First, financialisation is an epochal, historic transformation in the simple sense that during the last three to four decades the sphere of circulation, including finance, has grown enormously and much faster than the sphere of production. There has been asymmetric growth of circulation relative to production, which is characteristic of financialisation.
Second, financialisation is an epochal, historical transformation in that it represents the second bout of the rise of finance in advanced industrial capitalism. The first bout was the period of imperialism that Hilferding, Lenin and others wrote about at the end of the 19th century and beginning of the 20th century. Financialisation represents the second bout of the rise of finance; it is similar, but also different to the first bout.
As a concept, financialisation originates in Marxist political economy. The first reference to it that I can find is associated with Monthly Review and with Paul Sweezy. For Sweezy, modern capitalism is characterised by the ceaseless growth of ‘surplus’ which cannot be easily absorbed productively and tends to be used unproductively. A crisis emerges when the ‘surplus’ is so great that the economy becomes inundated with it and tries to find other ways of dealing with its excess.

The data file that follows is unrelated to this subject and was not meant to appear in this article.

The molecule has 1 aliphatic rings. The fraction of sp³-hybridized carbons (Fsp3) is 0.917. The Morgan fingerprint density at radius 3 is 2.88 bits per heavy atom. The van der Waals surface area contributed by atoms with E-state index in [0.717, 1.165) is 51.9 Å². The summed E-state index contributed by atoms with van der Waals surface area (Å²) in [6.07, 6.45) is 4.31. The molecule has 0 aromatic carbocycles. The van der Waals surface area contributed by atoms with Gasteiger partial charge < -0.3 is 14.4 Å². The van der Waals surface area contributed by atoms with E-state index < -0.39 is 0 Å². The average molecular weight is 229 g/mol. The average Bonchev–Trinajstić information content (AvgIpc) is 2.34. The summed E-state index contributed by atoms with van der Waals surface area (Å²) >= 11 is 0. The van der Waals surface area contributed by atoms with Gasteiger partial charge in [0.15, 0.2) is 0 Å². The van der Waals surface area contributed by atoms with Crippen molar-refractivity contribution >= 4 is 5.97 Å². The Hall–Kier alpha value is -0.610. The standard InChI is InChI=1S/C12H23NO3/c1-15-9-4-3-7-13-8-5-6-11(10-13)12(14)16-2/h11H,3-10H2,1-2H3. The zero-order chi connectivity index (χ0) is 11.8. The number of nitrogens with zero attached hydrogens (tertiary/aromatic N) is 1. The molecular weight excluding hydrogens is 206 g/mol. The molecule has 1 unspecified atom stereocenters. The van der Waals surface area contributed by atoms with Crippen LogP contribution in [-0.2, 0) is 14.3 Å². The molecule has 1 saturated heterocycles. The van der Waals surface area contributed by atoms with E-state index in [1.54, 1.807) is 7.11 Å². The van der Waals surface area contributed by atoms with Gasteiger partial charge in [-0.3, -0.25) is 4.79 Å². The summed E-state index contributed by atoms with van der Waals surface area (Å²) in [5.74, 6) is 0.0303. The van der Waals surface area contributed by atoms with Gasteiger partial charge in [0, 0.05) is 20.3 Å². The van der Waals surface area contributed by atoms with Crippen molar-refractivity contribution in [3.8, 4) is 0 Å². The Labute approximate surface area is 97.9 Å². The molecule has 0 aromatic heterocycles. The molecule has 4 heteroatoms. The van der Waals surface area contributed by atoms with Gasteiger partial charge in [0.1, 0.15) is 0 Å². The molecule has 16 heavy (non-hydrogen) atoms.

Sweezy thought that finance could be one of these ways in which the surplus could find some kind of profitable use. When the crisis of 1973-74 broke out and the long post-war boom finished, Sweezy was the first to argue that from now on we are likely to see a period of steady growth of finance because that is where the surplus will end up. So the Monthly Review tradition is where the first intimations and first analysis of financialisation can be found, and it continues to produce valuable work on this issue.
Important to the theory of financialisation are also the ideas of Giovanni Arrighi, who was connected to world systems analysis and to Braudel’s view of the historical evolution of capitalism. Arrighi wrote in the early 1990s on this issue and saw financialisation differently from the Monthly Review current. For Arrighi financialisation was a historical development. Arrighi wanted to understand the historical evolution of capitalism and, as it were, the cyclical motion of hegemony in the world market.